Does the wildest cat in the world still exist?

The wildcat is a small breed of cat native to Europe, Western Asia and Africa. It specializes in eating small mammals, birds, mammals equivalent or smaller. It is distributed in many different parts of the world, sometimes it is raised as domestic cats. It adapts to many habitats around the world, from the continent to the desert.

Its early habitats are forests, savannas and steppes.

A study by the National Cancer Institute shows that all domestic cats in the world today are descended from a group of domesticated jungle cats 10,000 years ago in the Near East. It is believed that this happened when the Agricultural Revolution brought seeds that would be stored in granaries, attracting rodents, thus attracting cats.

The closest relatives of the wildcat today are the Cats.

1. Shape

The wild cat has the same appearance and physical condition as a domesticated cat, but the fur of these wild cats is pale yellow, dark brown or spotted, and its lower part is gray. or sometimes pure black. According to scientists, it is the result of natural crossing with domestic cats.

Wild cats are about 45-80 cm (18-31 inches) long, and weigh from 3-6 kg (6.6-13 pounds). The shoulders are approximately 35 cm (14 inches) wide, and the tail length is 30 cm (12 inches). Species in Africa and Asia are small in Europe, with shorter fur and lighter brown.

Wild cats also have the same characteristics as domestic cats, such as: cuddling gestures, calls, how to give birth and raise babies. Except during mating season, it tends to prefer quietness, not wanting anyone to get close

2. Behavior

Wild cats are very cautious in interacting with humans and completely away from places where people live. It lives alone and holds a separate distance from other species, its territory about 1.5-12 km2 (0.58-4.6 square miles), depending on the locality.

Males tend to occupy more territories than females, where they usually have 3-6 females as neighbors. It marks its whereabouts by leaving the smell of urine on the ground, scratching the soil out or leaving the smells of fur on the tree.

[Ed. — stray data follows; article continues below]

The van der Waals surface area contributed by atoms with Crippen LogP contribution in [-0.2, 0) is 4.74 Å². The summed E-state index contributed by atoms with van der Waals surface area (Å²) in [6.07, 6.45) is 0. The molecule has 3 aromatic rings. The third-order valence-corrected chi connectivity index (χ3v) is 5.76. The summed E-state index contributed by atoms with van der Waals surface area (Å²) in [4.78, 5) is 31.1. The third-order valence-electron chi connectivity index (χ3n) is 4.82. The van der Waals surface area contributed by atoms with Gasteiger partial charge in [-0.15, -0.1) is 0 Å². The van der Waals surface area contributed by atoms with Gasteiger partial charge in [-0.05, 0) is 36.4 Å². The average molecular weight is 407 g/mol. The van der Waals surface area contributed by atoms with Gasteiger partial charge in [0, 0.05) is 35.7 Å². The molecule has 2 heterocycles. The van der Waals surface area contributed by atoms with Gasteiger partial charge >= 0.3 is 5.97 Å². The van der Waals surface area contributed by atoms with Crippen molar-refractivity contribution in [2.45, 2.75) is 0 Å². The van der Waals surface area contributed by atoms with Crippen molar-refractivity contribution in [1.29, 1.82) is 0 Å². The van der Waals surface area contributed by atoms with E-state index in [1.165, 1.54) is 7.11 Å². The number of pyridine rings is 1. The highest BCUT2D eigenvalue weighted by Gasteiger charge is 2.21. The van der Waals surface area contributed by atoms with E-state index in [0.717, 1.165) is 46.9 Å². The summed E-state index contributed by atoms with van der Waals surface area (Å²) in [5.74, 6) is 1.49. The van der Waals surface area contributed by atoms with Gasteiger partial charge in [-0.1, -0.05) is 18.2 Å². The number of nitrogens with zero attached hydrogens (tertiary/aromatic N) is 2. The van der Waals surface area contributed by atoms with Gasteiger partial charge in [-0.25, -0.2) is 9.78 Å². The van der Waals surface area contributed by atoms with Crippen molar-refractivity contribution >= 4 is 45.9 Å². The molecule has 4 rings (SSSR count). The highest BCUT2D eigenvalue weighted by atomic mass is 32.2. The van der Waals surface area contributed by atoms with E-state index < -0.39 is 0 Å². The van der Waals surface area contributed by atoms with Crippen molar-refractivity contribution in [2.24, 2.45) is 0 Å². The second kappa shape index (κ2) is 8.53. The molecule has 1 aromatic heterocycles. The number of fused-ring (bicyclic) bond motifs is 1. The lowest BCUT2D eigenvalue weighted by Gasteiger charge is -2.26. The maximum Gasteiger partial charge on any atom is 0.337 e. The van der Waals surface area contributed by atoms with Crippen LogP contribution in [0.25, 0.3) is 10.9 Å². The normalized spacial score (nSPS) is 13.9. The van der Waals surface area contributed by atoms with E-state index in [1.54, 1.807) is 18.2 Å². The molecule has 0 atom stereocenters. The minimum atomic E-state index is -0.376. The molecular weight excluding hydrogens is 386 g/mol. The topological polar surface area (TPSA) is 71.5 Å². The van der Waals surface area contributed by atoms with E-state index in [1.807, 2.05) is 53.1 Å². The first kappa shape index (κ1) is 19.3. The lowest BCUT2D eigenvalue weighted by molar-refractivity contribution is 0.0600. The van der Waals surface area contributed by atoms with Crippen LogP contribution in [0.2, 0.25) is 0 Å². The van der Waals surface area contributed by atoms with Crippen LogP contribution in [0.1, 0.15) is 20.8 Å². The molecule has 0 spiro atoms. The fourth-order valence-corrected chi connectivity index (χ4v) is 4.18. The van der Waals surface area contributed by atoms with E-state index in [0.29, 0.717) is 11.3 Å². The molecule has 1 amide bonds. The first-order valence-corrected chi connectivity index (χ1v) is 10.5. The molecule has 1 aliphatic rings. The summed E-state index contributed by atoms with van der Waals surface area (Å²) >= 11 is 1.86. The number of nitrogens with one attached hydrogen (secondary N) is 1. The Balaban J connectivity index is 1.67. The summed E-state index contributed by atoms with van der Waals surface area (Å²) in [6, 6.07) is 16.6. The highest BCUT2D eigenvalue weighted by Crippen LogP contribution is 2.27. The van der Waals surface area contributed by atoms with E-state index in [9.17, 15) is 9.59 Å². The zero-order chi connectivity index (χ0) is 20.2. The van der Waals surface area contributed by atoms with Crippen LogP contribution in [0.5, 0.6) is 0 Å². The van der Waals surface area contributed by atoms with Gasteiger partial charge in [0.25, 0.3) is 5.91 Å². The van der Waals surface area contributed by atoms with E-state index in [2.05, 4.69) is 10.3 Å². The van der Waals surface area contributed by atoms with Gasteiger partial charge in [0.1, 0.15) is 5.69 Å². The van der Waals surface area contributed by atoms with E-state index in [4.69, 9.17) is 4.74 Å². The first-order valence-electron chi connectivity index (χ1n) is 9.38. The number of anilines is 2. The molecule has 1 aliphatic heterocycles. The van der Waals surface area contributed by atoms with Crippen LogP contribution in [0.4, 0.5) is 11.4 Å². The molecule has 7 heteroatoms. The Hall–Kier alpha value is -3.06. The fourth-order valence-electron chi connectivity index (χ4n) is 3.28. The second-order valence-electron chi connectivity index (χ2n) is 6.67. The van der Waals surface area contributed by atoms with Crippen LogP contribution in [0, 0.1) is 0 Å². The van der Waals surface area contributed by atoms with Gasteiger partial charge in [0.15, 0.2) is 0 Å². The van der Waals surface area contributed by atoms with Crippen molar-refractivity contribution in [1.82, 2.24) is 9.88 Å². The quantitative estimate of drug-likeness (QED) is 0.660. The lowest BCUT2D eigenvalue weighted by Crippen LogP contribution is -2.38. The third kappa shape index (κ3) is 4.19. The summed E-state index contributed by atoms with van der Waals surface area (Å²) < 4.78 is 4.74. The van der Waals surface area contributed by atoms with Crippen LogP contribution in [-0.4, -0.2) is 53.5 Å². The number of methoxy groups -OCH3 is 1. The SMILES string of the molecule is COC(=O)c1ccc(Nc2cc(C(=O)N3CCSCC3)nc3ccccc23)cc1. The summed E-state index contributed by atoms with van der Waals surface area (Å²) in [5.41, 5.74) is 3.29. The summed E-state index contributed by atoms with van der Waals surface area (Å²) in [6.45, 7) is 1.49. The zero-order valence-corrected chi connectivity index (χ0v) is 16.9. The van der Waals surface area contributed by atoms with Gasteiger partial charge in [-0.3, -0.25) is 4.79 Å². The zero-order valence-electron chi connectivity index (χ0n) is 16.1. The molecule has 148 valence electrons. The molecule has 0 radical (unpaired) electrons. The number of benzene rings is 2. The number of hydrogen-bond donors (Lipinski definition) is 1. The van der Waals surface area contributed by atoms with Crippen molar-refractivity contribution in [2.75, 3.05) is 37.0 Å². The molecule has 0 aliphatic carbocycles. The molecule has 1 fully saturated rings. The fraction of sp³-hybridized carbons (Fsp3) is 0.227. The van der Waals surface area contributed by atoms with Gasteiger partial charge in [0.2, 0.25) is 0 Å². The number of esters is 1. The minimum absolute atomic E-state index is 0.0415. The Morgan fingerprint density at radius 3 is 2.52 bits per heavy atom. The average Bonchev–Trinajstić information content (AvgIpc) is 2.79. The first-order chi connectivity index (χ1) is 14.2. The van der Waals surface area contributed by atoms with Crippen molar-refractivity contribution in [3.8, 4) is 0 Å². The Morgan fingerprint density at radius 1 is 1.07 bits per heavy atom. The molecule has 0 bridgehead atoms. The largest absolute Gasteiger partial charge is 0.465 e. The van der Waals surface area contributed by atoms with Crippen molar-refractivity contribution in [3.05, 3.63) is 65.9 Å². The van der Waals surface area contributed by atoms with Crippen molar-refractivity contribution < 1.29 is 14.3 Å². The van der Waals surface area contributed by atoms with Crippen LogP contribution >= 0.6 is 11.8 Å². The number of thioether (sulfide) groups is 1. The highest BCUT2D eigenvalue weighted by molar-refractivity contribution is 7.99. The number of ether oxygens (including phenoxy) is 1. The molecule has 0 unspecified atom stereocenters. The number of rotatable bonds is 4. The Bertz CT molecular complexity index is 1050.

3. Diet

Wild cats primarily eat meat, insects, and plants just a small part of their diet. Regardless of the subspecies, its prey includes: small mammals, rodents and rabbits, in addition to the Gray Lizard (in Portugal) and some birds. However, the scientists found that it also ate amphibians, fish, scorpions, deer and antelopes.

4.Life and reproduction

Wild cats usually give birth only 1 litter per year, but it may give birth to a second litter if the first litter dies prematurely. The European wildcat usually lays between February and March, while the South African wildcat lays during the rainy season – when food is at its highest. In contrast to South Africa, North African cats breed year-round, with no options like South African cats.

The cat’s menstrual cycle lasts from 2-8 days and 56-69 days pregnant (African cats are shorter than European cats).

Before the birth, the mother cat is usually prepared to nest in a cave or deep underground. In the wild, wild cats usually have 1-5 heads, of which 3-4 are the most common. At birth, the kitten weighs 75-150 grams (2.6-5.3 oz), it does not open its eyes and is very weak.

At birth, the stripe on the cat is quite faint, so it is difficult to detect. It begins to open eyes after 7-12 days, and can hunt when 10-12 weeks old. Kittens completely wean after 2 months and live independently after 3 months. A year later, it can establish its own territory, and can find a mate.

In captivity, the wildcat can live up to 16 years

5.Distribution

European wild cats are found throughout Europe, not counting Ireland, the Scandinavian peninsula and some small islands. Now, it is left only in a few small areas and scattered throughout Europe, from Portugal and northern Scotland to Turkey and the Carpathian mountains. Many populations still exist in Sicily and Sardinia.

The African cat is found throughout the continent, except for deserts and rainforests, and it is also distributed throughout the Middle East, especially in Iran. Asian cats are common in the East, from Pakistan to Northwest India and from Central Asia to Mongolia, and they can adapt to a variety of different habitats.

Wild cats require a high forest cover so they can easily ambush and hunt prey, including shrubs, rocky mountains or farmland. They are often found in deciduous rainforest, savannah and near swamps.

Wild cats often avoid areas with heavy, dry snow or lack of water.

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